Wallace had been playing phenomenally prior to being traded to Detroit, averaging 17 points, 6.6 boards, 2.5 assists and 1.6 blocks in 37.2 minutes per game. Additionally, the all-star forward was shooting 44.2% from the field, including 34.1% from three-point range, and 74.2% from the free-throw line.

Although his numbers did drop significantly, Wallace was a perfect fit into the Pistons’ balanced offense. The Pistons’ forward averaged 13.7 points, 7 rebounds, 1.8 dimes and 2 blocks per game, with an offensive rating of 102 and a PER of 18.8. More importantly, the combination of Rasheed and Ben Wallace was arguably the most potent defensive big man tandem in the league. With Ben behind him as the anchor of the defense, Sheed was able to guard the PF, his more natural position, which led to him posting a career best defensive rating of 91 during the Pistons final 22 games.

With all of that said, what really made this deal special was how this team gelled in the playoffs. Although the former Blazers star was a huge part of the Pistons title run, it was their balance that made the Pistons special. Four of Detroit’s starting five averaged double-digit points and the fifth, Tayshaun Prince, averaged 9.9 points per game. Sheed was only the third-leading scorer behind Richard Hamilton(21.5) and Chauncey Billups (16.4) and second in rebounding and blocks behind Ben Wallace (14.3 and 2.4).

Sheed’s ability to stretch the floor as a near seven-footer was huge against Shaquille O’Neil and the star-studded Lakers, but, just like in the regular season, it was the Pistons’ historic defense that won them the NBA title. Led by Ben Wallace at 84 and Sheed at 91, every single member of the Pistons squad had a defensive rating under 100 in the 2004 playoffs, and their defense was on display in the NBA Finals. In five games, the Lakers did not score more than 100 points in a single game, including a 99-91 Lakers win that went to OT in game two.

Looking back on this trade, the most interesting aspect of it was the fact that, if the Pistons had drafted Carmelo Anthony, as many suggested they should have, there is little chance that they would have made such a blockbuster trade. And Anthony plays a much different style than Sheed. He takes a lot more shots and doesn't play defense to the level expected by that Pistons team. Is it possible that, had the Pistons chosen Carmelo over Darko, they would have been better served in the long term? We will never truly know, but if not for Darko’s early-season failures, the 2004 Piston’s may never have lifted the Larry O’Brien trophy.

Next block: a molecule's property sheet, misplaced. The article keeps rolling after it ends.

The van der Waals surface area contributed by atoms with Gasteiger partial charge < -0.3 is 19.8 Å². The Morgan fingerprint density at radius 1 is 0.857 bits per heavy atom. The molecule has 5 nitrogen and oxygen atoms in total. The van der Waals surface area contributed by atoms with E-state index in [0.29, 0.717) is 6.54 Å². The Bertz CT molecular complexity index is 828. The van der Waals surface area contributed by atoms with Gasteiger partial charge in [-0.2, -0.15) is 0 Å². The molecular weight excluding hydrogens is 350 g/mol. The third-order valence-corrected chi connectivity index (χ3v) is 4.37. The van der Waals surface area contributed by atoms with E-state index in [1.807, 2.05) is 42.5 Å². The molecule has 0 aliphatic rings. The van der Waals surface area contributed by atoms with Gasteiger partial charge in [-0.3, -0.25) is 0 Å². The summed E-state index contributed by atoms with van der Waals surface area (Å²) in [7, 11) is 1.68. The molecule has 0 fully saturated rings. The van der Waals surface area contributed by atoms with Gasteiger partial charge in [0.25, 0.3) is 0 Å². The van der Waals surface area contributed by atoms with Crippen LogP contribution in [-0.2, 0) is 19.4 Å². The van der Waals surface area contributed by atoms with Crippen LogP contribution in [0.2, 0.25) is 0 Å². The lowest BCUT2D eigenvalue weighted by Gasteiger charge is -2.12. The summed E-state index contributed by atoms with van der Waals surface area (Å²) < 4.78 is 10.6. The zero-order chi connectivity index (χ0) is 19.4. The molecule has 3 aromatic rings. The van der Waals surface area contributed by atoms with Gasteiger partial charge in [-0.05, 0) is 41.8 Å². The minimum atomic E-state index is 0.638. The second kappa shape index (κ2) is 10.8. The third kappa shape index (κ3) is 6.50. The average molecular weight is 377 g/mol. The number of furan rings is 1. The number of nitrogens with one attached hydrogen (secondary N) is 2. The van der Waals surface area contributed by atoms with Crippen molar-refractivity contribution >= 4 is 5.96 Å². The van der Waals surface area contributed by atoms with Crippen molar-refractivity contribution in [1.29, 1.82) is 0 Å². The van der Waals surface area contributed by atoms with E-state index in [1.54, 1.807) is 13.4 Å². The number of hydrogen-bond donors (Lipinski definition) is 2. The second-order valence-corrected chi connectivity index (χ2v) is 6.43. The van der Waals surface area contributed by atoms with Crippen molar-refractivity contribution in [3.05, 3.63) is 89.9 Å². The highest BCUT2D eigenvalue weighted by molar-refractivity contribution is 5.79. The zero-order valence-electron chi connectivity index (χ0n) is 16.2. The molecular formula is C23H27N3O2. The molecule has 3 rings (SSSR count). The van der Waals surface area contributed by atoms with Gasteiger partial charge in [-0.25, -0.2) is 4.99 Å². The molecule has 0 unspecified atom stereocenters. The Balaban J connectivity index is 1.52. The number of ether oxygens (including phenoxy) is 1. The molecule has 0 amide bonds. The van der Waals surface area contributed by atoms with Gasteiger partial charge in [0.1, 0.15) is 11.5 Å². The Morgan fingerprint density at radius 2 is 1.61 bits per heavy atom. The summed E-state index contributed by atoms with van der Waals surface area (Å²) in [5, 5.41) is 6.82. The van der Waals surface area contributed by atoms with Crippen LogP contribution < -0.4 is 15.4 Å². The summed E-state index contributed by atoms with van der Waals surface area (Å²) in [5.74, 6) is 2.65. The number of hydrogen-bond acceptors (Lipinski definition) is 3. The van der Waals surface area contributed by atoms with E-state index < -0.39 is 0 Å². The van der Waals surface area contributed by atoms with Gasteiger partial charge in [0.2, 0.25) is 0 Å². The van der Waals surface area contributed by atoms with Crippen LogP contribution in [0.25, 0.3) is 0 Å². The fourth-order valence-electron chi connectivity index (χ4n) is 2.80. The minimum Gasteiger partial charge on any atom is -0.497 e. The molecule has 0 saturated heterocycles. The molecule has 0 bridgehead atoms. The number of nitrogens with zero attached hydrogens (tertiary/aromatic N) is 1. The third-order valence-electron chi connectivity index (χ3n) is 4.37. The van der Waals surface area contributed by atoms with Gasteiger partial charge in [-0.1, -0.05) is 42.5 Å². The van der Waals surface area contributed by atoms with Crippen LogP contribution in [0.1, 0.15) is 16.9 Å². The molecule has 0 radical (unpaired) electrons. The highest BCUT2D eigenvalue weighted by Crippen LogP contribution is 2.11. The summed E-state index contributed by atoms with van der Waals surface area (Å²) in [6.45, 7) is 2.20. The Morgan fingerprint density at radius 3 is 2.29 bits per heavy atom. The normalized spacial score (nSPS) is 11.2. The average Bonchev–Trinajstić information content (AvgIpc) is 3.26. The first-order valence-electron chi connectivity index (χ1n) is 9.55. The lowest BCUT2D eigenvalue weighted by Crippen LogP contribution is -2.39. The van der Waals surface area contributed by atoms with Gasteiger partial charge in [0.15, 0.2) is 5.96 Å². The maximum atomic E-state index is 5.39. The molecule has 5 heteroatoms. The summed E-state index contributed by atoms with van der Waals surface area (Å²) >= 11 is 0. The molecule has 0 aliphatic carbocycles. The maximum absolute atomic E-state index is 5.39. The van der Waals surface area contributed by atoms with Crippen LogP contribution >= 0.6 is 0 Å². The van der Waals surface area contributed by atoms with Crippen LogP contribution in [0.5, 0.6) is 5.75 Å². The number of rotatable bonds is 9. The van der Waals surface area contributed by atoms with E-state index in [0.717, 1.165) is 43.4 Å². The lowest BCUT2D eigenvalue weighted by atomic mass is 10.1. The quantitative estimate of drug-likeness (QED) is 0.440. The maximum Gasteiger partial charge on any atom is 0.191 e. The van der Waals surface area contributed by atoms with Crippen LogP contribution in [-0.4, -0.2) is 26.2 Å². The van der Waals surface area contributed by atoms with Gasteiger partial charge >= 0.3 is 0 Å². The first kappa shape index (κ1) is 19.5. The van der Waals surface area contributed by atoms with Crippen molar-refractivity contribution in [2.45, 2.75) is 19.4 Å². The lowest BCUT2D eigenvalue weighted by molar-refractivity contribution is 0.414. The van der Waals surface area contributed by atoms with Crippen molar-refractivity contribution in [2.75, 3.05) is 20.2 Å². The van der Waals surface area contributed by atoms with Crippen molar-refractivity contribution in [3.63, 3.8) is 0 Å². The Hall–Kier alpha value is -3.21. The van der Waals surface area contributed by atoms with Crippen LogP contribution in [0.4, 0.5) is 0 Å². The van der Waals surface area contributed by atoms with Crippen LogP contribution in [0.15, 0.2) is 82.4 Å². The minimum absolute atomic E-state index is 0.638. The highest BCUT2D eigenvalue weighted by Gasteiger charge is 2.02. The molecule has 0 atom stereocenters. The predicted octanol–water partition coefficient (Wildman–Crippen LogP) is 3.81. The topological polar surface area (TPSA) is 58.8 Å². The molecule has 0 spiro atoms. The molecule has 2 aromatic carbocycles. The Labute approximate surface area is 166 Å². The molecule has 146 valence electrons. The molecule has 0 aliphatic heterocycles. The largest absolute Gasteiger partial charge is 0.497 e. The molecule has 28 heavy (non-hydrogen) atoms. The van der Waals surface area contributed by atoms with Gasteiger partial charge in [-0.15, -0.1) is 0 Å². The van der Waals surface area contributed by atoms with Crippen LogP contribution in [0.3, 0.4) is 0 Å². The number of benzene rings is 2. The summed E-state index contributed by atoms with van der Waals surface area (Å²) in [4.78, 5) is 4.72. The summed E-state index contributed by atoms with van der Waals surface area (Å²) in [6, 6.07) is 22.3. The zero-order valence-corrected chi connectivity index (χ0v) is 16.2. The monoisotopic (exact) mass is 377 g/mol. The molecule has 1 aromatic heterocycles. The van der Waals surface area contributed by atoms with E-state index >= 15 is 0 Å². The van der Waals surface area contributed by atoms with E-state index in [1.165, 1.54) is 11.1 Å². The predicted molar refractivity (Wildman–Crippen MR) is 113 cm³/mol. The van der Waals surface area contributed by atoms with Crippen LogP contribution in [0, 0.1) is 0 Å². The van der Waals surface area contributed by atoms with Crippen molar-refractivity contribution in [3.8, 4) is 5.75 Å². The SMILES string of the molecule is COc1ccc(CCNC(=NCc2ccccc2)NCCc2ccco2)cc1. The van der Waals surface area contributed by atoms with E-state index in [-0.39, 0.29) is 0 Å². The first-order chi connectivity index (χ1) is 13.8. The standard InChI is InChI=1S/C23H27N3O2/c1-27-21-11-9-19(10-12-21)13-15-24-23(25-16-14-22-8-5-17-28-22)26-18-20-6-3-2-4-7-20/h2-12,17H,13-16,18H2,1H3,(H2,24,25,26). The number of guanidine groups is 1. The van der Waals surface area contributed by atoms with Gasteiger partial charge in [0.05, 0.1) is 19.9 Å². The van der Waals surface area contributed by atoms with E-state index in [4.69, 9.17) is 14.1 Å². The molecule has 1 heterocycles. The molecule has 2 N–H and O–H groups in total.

Pau Teams Up With Kobe in L.A.

Year: 2008

Los Angeles Lakers Receive: Pau Gasol and a 2010 second-round draft pick (Devin Ebanks)
Memphis Grizzlies Receive: Kwame Brown, Javaris Crittenton, Marc Gasol, a 2008 first-round draft pick (Donte Greene) and a 2010 first-round draft pick (Greivis Vasquez)

Just like the Pistons did in 2004, the Lakers gave up a ton of value to acquire an extremely talented, athletic big man in 2008. Although they did give away the rights to Marc Gasol, who has blossomed into one of the NBA’s best big men, adding Marc’s brother Pau was worth every penny the Lakers spent.

The Lakers traded for Gasol, who was averaging 18.9 points, 8.8 rebounds, 3.2 assists and 1.4 blocks per game at the time of the trade, in hopes to pair him in the frontcourt with young, rising star, Andrew Bynum, who showed tremendous promise but often lacked effort and focus. Gasol and Bynum were a match made in heaven. Although neither player was a great defensive stopper, having Bynum as the anchor in the post allowed the former Grizzly to was able to guard smaller guys on defense and have more freedom on offense.